Home Local News OPIOID EPIDEMIC: Hamlet averaging 1 overdose per month

OPIOID EPIDEMIC: Hamlet averaging 1 overdose per month

RO file photo

HAMLET — There has been roughly one drug overdose per month in the past two years within the municipal limits of the Seaboard City.

According to Lt. Antonio Henderson, patrol commander of the Hamlet Police Department, officers have responded to 45 suspected overdoses since July 20, 2019.

Of those, Henderson said 30 have been taken to a hospital.

Just between April 6 and June 9 of this year, there have been eight reported overdoses.

Since Henderson joined the department in April 2020, at least three overdoses have been fatal.

Most of the overdoses have been heroin or opioid related. However, Henderson said one case involved a juvenile who had taken a mix of Tylenol and Benadryl.

“It’s an epidemic,” Chief Dennis Brown said late Thursday morning. “We had overdoses in Perquimans County … it’s an epidemic all over North Carolina.”

Brown served as chief of the Hertford Police Department before coming to Hamlet earlier this year.

According to the N.C. Department of Health and Human Services, more than 16,500 state residents died from unintentional opioid overdoses from 2000-2019, with an average of nearly five per day in the final year.

As the RO previously reported, the number of opioid-related deaths in Richmond County spiked at 11 in 2015 at a rate of 24.2 — higher than the state average of 10.5. As of September of 2020, there had been eight for the year.

Last year also saw 76 opioid overdose emergency department visits in the county, among the highest in the state.

In Perquimans County, records show opioid deaths ranged from none to two from 2000-2019. However, that number spiked to five by September of 2020. That county also had 21 emergency department visits in 2020.

The state’s metrics include deaths caused by prescription opioids, heroin and other synthetic opioids like fentanyl.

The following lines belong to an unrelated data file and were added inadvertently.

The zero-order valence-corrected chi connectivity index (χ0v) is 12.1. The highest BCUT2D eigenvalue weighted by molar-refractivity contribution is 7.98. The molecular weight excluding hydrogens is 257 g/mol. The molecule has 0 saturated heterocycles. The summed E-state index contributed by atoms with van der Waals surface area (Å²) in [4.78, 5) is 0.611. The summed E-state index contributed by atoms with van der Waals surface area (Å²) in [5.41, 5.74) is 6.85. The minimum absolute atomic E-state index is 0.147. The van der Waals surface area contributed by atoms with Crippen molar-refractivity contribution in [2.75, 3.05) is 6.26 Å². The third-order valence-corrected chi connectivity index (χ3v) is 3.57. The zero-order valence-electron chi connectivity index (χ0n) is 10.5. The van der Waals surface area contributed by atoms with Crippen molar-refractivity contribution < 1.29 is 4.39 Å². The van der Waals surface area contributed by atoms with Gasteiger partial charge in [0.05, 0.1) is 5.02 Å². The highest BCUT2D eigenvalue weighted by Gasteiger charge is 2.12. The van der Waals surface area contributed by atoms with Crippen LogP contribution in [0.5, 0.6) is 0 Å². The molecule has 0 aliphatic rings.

Richmond County has more than three times the population of Perquimans, and Hamlet is more than twice the size of Hertford.

“It’s pretty pervasive,” Brown said.

One issue that leads to overdose increase, according to the chief, is the manufacture of designer drugs which are a mix of prescription medications, like Zoloft, and fentanyl.

Sometimes a “bad batch” will get circulated with a higher dosage of fentanyl than users are used to which leads to a rise in overdoses.

Officers are on the streets trying to make drug arrests, but finding the source of the drugs leading to the overdoses has its obstacles, according to Henderson.

He said overdose victims are often uncooperative with providing information and sometimes even deny using drugs.

The department is also running low on Narcan, a nasal spray used to counteract the effects of opioids on overdose victims.

On June 15, the department only had 13 boxes left. Each box contains two doses.

Henderson said the department is trying to order more, but hasn’t heard back from the company that supplies Narcan for free. Other suppliers charge $70 per box.

While completely eradicating drug use is a lofty goal, it’s also a near impossibility.

For those who do use heroin or other opioids, Henderson encourages them to be mindful of who they are getting their drugs from and to not be afraid to call police or EMTs in the event of an accidental overdose.

“We don’t mind helping, but you’ve got to ask for the help.”


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